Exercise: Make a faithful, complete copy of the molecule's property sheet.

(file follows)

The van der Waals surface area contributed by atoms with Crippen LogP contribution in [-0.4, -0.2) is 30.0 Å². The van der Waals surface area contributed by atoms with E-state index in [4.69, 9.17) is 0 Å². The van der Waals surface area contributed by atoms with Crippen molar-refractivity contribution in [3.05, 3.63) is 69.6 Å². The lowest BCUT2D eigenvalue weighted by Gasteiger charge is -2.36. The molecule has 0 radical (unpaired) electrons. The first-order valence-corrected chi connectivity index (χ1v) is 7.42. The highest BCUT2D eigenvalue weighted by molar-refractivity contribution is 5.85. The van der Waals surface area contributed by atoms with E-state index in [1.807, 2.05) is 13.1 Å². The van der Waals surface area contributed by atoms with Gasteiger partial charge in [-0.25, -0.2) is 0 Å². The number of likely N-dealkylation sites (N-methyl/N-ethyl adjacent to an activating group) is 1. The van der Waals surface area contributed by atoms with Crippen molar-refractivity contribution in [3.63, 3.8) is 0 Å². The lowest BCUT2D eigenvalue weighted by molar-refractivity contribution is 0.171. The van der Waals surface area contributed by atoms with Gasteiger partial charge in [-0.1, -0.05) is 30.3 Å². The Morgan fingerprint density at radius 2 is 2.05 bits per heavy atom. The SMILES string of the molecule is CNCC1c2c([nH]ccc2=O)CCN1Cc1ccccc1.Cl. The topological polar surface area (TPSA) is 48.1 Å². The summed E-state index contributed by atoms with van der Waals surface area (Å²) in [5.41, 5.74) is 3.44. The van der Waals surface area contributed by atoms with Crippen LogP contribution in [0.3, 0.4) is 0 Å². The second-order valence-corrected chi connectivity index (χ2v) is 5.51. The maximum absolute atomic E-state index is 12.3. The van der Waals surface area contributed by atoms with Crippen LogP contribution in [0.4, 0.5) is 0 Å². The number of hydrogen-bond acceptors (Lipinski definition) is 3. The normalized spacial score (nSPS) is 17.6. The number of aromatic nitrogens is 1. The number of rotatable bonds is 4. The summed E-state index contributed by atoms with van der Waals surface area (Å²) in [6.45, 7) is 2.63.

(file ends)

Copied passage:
The van der Waals surface area contributed by atoms with Crippen LogP contribution in [-0.4, -0.2) is 30.0 Å². The van der Waals surface area contributed by atoms with E-state index in [4.69, 9.17) is 0 Å². The van der Waals surface area contributed by atoms with Crippen molar-refractivity contribution in [3.05, 3.63) is 69.6 Å². The lowest BCUT2D eigenvalue weighted by Gasteiger charge is -2.36. The molecule has 0 radical (unpaired) electrons. The first-order valence-corrected chi connectivity index (χ1v) is 7.42. The highest BCUT2D eigenvalue weighted by molar-refractivity contribution is 5.85. The van der Waals surface area contributed by atoms with E-state index in [1.807, 2.05) is 13.1 Å². The van der Waals surface area contributed by atoms with Gasteiger partial charge in [-0.25, -0.2) is 0 Å². The number of likely N-dealkylation sites (N-methyl/N-ethyl adjacent to an activating group) is 1. The van der Waals surface area contributed by atoms with Crippen molar-refractivity contribution in [3.63, 3.8) is 0 Å². The lowest BCUT2D eigenvalue weighted by molar-refractivity contribution is 0.171. The van der Waals surface area contributed by atoms with Gasteiger partial charge in [-0.1, -0.05) is 30.3 Å². The Morgan fingerprint density at radius 2 is 2.05 bits per heavy atom. The SMILES string of the molecule is CNCC1c2c([nH]ccc2=O)CCN1Cc1ccccc1.Cl. The topological polar surface area (TPSA) is 48.1 Å². The summed E-state index contributed by atoms with van der Waals surface area (Å²) in [5.41, 5.74) is 3.44. The van der Waals surface area contributed by atoms with Crippen LogP contribution in [0.3, 0.4) is 0 Å². The second-order valence-corrected chi connectivity index (χ2v) is 5.51. The maximum absolute atomic E-state index is 12.3. The van der Waals surface area contributed by atoms with Crippen LogP contribution in [0.4, 0.5) is 0 Å². The number of hydrogen-bond acceptors (Lipinski definition) is 3. The normalized spacial score (nSPS) is 17.6. The number of aromatic nitrogens is 1. The number of rotatable bonds is 4. The summed E-state index contributed by atoms with van der Waals surface area (Å²) in [6.45, 7) is 2.63.